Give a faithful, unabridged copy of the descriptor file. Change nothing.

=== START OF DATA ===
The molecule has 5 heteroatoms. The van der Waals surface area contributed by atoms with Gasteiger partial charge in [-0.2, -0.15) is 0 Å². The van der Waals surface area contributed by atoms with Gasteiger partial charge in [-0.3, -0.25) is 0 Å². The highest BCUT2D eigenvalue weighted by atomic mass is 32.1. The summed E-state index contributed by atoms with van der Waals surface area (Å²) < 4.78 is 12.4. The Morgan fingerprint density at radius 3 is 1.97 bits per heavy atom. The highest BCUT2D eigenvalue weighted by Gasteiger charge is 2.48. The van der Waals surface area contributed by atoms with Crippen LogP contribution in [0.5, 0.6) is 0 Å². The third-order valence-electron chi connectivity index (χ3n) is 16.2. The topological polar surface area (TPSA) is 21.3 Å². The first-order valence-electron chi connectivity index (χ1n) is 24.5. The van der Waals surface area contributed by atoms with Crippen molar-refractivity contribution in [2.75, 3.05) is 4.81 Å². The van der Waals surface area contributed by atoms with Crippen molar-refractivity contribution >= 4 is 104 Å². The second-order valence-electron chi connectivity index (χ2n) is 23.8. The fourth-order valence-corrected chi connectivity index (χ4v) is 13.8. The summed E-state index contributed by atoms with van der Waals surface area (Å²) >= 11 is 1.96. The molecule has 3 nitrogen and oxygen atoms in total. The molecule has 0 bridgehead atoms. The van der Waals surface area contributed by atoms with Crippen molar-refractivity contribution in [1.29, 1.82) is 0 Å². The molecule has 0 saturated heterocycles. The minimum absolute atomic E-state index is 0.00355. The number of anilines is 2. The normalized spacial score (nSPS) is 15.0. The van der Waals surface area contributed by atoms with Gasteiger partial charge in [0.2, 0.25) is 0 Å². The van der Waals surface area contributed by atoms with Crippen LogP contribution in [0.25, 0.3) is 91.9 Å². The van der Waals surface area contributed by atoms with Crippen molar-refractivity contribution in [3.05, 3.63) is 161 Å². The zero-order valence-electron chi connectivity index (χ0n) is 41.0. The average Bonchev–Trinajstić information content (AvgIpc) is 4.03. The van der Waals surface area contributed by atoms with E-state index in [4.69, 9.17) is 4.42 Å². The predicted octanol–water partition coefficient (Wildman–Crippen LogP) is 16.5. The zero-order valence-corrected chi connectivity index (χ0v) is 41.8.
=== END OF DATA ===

The molecule has 5 heteroatoms. The van der Waals surface area contributed by atoms with Gasteiger partial charge in [-0.2, -0.15) is 0 Å². The van der Waals surface area contributed by atoms with Gasteiger partial charge in [-0.3, -0.25) is 0 Å². The highest BCUT2D eigenvalue weighted by atomic mass is 32.1. The summed E-state index contributed by atoms with van der Waals surface area (Å²) < 4.78 is 12.4. The Morgan fingerprint density at radius 3 is 1.97 bits per heavy atom. The highest BCUT2D eigenvalue weighted by Gasteiger charge is 2.48. The van der Waals surface area contributed by atoms with Crippen LogP contribution in [0.5, 0.6) is 0 Å². The third-order valence-electron chi connectivity index (χ3n) is 16.2. The topological polar surface area (TPSA) is 21.3 Å². The first-order valence-electron chi connectivity index (χ1n) is 24.5. The van der Waals surface area contributed by atoms with Crippen molar-refractivity contribution in [2.75, 3.05) is 4.81 Å². The van der Waals surface area contributed by atoms with Crippen molar-refractivity contribution >= 4 is 104 Å². The second-order valence-electron chi connectivity index (χ2n) is 23.8. The fourth-order valence-corrected chi connectivity index (χ4v) is 13.8. The summed E-state index contributed by atoms with van der Waals surface area (Å²) >= 11 is 1.96. The molecule has 3 nitrogen and oxygen atoms in total. The molecule has 0 bridgehead atoms. The van der Waals surface area contributed by atoms with Crippen molar-refractivity contribution in [1.29, 1.82) is 0 Å². The molecule has 0 saturated heterocycles. The minimum absolute atomic E-state index is 0.00355. The number of anilines is 2. The normalized spacial score (nSPS) is 15.0. The van der Waals surface area contributed by atoms with Gasteiger partial charge in [0.2, 0.25) is 0 Å². The van der Waals surface area contributed by atoms with Crippen LogP contribution in [0.25, 0.3) is 91.9 Å². The van der Waals surface area contributed by atoms with Crippen molar-refractivity contribution in [3.05, 3.63) is 161 Å². The zero-order valence-electron chi connectivity index (χ0n) is 41.0. The average Bonchev–Trinajstić information content (AvgIpc) is 4.03. The van der Waals surface area contributed by atoms with E-state index in [4.69, 9.17) is 4.42 Å². The predicted octanol–water partition coefficient (Wildman–Crippen LogP) is 16.5. The zero-order valence-corrected chi connectivity index (χ0v) is 41.8.